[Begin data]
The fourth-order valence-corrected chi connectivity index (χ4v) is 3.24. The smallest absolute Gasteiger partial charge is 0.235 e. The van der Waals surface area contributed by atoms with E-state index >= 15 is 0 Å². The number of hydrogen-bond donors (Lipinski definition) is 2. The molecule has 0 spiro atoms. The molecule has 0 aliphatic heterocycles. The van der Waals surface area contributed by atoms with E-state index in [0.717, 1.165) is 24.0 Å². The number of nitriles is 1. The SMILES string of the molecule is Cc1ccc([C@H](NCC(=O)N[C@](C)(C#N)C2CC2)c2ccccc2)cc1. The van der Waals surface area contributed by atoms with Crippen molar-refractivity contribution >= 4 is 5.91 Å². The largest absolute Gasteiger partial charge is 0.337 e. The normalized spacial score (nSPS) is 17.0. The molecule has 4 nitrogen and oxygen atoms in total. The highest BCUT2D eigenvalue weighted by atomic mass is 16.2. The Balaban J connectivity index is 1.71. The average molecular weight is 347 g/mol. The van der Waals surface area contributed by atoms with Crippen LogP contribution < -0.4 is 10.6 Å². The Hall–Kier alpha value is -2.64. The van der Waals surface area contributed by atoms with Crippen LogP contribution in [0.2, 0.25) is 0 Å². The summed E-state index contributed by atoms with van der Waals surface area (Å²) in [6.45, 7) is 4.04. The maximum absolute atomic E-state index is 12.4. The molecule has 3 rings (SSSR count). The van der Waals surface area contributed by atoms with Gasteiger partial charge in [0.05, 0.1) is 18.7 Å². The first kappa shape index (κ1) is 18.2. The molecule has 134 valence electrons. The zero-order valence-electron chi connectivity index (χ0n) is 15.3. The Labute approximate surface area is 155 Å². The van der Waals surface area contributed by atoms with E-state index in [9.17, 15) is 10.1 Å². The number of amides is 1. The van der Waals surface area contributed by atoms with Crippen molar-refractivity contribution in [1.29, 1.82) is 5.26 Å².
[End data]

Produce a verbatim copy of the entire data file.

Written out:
The fourth-order valence-corrected chi connectivity index (χ4v) is 3.24. The smallest absolute Gasteiger partial charge is 0.235 e. The van der Waals surface area contributed by atoms with E-state index >= 15 is 0 Å². The number of hydrogen-bond donors (Lipinski definition) is 2. The molecule has 0 spiro atoms. The molecule has 0 aliphatic heterocycles. The van der Waals surface area contributed by atoms with E-state index in [0.717, 1.165) is 24.0 Å². The number of nitriles is 1. The SMILES string of the molecule is Cc1ccc([C@H](NCC(=O)N[C@](C)(C#N)C2CC2)c2ccccc2)cc1. The van der Waals surface area contributed by atoms with Crippen molar-refractivity contribution >= 4 is 5.91 Å². The largest absolute Gasteiger partial charge is 0.337 e. The normalized spacial score (nSPS) is 17.0. The molecule has 4 nitrogen and oxygen atoms in total. The highest BCUT2D eigenvalue weighted by atomic mass is 16.2. The Balaban J connectivity index is 1.71. The average molecular weight is 347 g/mol. The van der Waals surface area contributed by atoms with Crippen LogP contribution < -0.4 is 10.6 Å². The Hall–Kier alpha value is -2.64. The van der Waals surface area contributed by atoms with Crippen LogP contribution in [0.2, 0.25) is 0 Å². The summed E-state index contributed by atoms with van der Waals surface area (Å²) in [6.45, 7) is 4.04. The maximum absolute atomic E-state index is 12.4. The molecule has 3 rings (SSSR count). The van der Waals surface area contributed by atoms with Gasteiger partial charge in [0.05, 0.1) is 18.7 Å². The first kappa shape index (κ1) is 18.2. The molecule has 134 valence electrons. The zero-order valence-electron chi connectivity index (χ0n) is 15.3. The Labute approximate surface area is 155 Å². The van der Waals surface area contributed by atoms with E-state index in [9.17, 15) is 10.1 Å². The number of amides is 1. The van der Waals surface area contributed by atoms with Crippen molar-refractivity contribution in [1.29, 1.82) is 5.26 Å².